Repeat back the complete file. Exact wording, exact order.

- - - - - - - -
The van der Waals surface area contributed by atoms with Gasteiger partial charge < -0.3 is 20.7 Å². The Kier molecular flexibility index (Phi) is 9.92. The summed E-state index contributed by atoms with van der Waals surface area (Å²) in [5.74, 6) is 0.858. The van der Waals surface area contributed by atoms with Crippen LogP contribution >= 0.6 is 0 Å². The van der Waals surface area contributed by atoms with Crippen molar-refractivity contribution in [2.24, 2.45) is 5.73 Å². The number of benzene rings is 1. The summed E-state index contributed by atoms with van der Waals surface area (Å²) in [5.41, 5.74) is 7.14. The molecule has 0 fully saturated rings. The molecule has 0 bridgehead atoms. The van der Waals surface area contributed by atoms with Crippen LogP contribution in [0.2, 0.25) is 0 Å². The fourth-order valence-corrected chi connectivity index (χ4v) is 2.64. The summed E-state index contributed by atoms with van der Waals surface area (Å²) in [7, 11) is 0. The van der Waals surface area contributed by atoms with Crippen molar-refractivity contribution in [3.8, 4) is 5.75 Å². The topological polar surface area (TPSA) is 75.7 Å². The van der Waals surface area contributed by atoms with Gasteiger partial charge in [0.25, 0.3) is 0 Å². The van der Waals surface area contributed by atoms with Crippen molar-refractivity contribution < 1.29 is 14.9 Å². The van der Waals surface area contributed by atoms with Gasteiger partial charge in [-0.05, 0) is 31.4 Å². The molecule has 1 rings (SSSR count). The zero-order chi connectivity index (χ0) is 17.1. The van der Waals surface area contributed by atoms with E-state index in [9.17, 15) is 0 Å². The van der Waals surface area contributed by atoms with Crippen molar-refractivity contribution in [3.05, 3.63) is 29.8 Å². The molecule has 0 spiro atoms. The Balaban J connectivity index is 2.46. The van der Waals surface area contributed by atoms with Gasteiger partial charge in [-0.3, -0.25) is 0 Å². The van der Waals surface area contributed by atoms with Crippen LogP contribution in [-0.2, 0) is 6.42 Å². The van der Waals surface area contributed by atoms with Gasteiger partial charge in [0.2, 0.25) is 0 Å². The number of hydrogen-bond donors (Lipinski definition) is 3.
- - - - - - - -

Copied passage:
The van der Waals surface area contributed by atoms with Gasteiger partial charge < -0.3 is 20.7 Å². The Kier molecular flexibility index (Phi) is 9.92. The summed E-state index contributed by atoms with van der Waals surface area (Å²) in [5.74, 6) is 0.858. The van der Waals surface area contributed by atoms with Crippen LogP contribution >= 0.6 is 0 Å². The van der Waals surface area contributed by atoms with Crippen molar-refractivity contribution in [2.24, 2.45) is 5.73 Å². The number of benzene rings is 1. The summed E-state index contributed by atoms with van der Waals surface area (Å²) in [5.41, 5.74) is 7.14. The molecule has 0 fully saturated rings. The molecule has 0 bridgehead atoms. The van der Waals surface area contributed by atoms with Crippen LogP contribution in [0.2, 0.25) is 0 Å². The fourth-order valence-corrected chi connectivity index (χ4v) is 2.64. The summed E-state index contributed by atoms with van der Waals surface area (Å²) in [7, 11) is 0. The van der Waals surface area contributed by atoms with Crippen molar-refractivity contribution in [3.8, 4) is 5.75 Å². The topological polar surface area (TPSA) is 75.7 Å². The van der Waals surface area contributed by atoms with Gasteiger partial charge in [0.25, 0.3) is 0 Å². The van der Waals surface area contributed by atoms with Crippen molar-refractivity contribution < 1.29 is 14.9 Å². The van der Waals surface area contributed by atoms with Gasteiger partial charge in [-0.05, 0) is 31.4 Å². The molecule has 1 rings (SSSR count). The zero-order chi connectivity index (χ0) is 17.1. The van der Waals surface area contributed by atoms with E-state index in [9.17, 15) is 0 Å². The van der Waals surface area contributed by atoms with Crippen molar-refractivity contribution in [3.05, 3.63) is 29.8 Å². The molecule has 0 spiro atoms. The Balaban J connectivity index is 2.46. The van der Waals surface area contributed by atoms with Gasteiger partial charge in [-0.3, -0.25) is 0 Å². The van der Waals surface area contributed by atoms with Crippen LogP contribution in [-0.2, 0) is 6.42 Å². The van der Waals surface area contributed by atoms with Gasteiger partial charge in [0.2, 0.25) is 0 Å². The number of hydrogen-bond donors (Lipinski definition) is 3.